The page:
Friday, December 30, 2016

Reverse Target Red

Reverse Target Red, is a hand dyed, hand woven tapestry by Nancy Kozikowski measuring 47x45 inches, woven in 1991. There were three tapestries woven in this series at that time. Reverse Target Blue is in the Renwick Collection at the Smithsonian Museum in Washington D.C. Reverse Target Black is in a private collection in Chicago. Now Reverse Target Red is in the Albuquerque Public Library at Unser and Central Funded through the Art in Public Places Program of New Mexico Arts, a division of the New Mexico Department of Cultural Affairs. 

The inspiration for the design for Reverse Target Red began in 1959 when Nancy bought a Guatemalan Huipil from La Plante Gallery in Albuquerque. She didn’t know why but she had to own that garment to study the patterns. She could feel there was a mystery there she wanted to understand. This was unconscious. It was an attraction. It was an expensive piece of art to buy for a high schooler who rarely bought things. This was the first art object she bought. 

In the 1970’s she bought a Guatemalan Belt at Jackalope pottery in Santa Fe. The Belt reminded her of a flag because it had red and white stripes on one side and multicolored diamond patterns on the reverse. It could be a belt, or these patterns if put it in a different arrangement, could become a flag. She did a design called Guatemalan Flag with red and white stripes like an American Flag with the Guatemalan multicolored diamond patters in place of the stars. How far could you remove a pattern or how many ways could you use it and still insinuate it’s unique history or DNA of the culture. By combining the two she was weaving together patterns of Guatemalan and American culture. Nancy imagined it as if a Guatemalan weaver saw an American flag and wanted to weave it her way. 
Then Nancy did a design where she moved the Guatemalan Pattern to a square in the middle of a composition with the stripes in the background called, Guatemalan Target. 

Nancy evolved the design by moving the Guatemalan patterns to the background, still in bold shallow depth and bringing the stripes forward making a new target image calling it Reverse Target Red. The stripes now as iconographical images with all that stripes imply; stripes signify freedom like the stripes in the American flag representing the original colonies and their relationship with the federal government. Phase One Navajo Rugs are different yet significantly balanced widths of stripes. Navajo rugs got borders when Navajos got borders. Stripes signify freedom. Freedom and open ended connections with past current and future history are a couple of examples of the meaning of stripes.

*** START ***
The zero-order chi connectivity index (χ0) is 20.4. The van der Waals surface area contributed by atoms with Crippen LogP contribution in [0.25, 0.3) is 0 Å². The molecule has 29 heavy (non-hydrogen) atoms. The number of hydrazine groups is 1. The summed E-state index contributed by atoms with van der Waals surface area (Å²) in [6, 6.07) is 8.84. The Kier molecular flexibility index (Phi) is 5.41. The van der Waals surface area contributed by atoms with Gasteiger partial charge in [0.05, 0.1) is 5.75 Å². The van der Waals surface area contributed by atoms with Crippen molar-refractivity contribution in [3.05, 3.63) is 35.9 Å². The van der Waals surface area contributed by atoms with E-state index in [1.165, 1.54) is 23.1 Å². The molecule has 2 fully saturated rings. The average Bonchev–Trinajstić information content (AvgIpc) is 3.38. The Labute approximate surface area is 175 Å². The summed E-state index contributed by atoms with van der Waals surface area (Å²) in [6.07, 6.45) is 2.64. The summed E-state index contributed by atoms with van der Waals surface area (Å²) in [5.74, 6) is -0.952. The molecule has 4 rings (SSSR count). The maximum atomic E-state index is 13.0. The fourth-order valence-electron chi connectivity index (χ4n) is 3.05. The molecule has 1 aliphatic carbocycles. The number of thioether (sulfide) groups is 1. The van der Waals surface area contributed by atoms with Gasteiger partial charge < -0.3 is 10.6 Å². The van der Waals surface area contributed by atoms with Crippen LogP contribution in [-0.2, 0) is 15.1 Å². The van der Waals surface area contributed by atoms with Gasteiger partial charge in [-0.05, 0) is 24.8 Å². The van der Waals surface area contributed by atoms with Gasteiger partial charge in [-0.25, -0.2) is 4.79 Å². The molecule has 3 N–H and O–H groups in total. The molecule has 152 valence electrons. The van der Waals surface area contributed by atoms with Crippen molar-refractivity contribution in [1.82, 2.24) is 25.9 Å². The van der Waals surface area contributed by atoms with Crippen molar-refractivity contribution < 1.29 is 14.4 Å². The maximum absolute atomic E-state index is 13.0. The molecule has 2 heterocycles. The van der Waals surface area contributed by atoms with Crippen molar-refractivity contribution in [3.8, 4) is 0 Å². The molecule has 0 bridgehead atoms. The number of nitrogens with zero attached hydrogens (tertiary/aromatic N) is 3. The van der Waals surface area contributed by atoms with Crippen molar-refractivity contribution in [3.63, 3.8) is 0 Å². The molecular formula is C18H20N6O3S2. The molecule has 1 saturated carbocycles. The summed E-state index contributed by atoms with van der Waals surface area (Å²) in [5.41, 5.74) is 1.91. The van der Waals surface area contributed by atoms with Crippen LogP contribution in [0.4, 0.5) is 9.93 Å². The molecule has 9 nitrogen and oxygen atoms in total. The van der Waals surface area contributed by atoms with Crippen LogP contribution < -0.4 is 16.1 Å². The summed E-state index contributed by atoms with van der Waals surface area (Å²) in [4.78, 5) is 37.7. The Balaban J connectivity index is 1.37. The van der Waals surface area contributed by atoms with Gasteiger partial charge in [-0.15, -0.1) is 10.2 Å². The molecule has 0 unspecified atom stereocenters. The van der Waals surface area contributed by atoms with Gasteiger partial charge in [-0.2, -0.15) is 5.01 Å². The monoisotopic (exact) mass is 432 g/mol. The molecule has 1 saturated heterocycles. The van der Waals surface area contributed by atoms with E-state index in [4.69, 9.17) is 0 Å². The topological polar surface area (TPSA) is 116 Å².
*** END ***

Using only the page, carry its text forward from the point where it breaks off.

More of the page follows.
Nancy has made a lifetime study of the theory of patterns, their meaning and how they move through space and time.

Thursday, August 11, 2016

In a new film Nancy Kozikowski discusses her influences:

Strongly influenced by Pablo Picasso in her color & design choices and minimalistic 
style, she was also influenced by his lifestyle: “He bought a castle, loaded it with artwork until it was full, and then he bought another one.” says Kozikowski, She also identifies with Marcel Duchamp and his step into absurdism.

New Film in production: "Bitter Sweet Love" Memoirs of an artist, Nancy Kozikowski

In a new film, artist Nancy Kozikowski talks about her "Theory of Patterns" a concept which will manifest in a large scale show of paintings in 2018. In the film she discussed the events that guided her along the way and the catalyst that led to to the biggest challenge she's ever undertaken.

New Film in the Works: "Bitter Sweet Love" memoirs of an artist Nancy Kozikowski

Nancy is exploring the idea of infinite subconscious patterns that move through time and space, roadmaps, neural nets, a multiplicative oneness, She also explores ancient traditions in architecture, tombs, robes, sacred items, as they evolve and sometimes they are reflected in her abstract expression, tapestry weavings, acrylics and silk.

Saturday, July 16, 2016

Memoirs of a painter / designer

Working on memoirs project with UNM Press book designer Lisa Tremaine.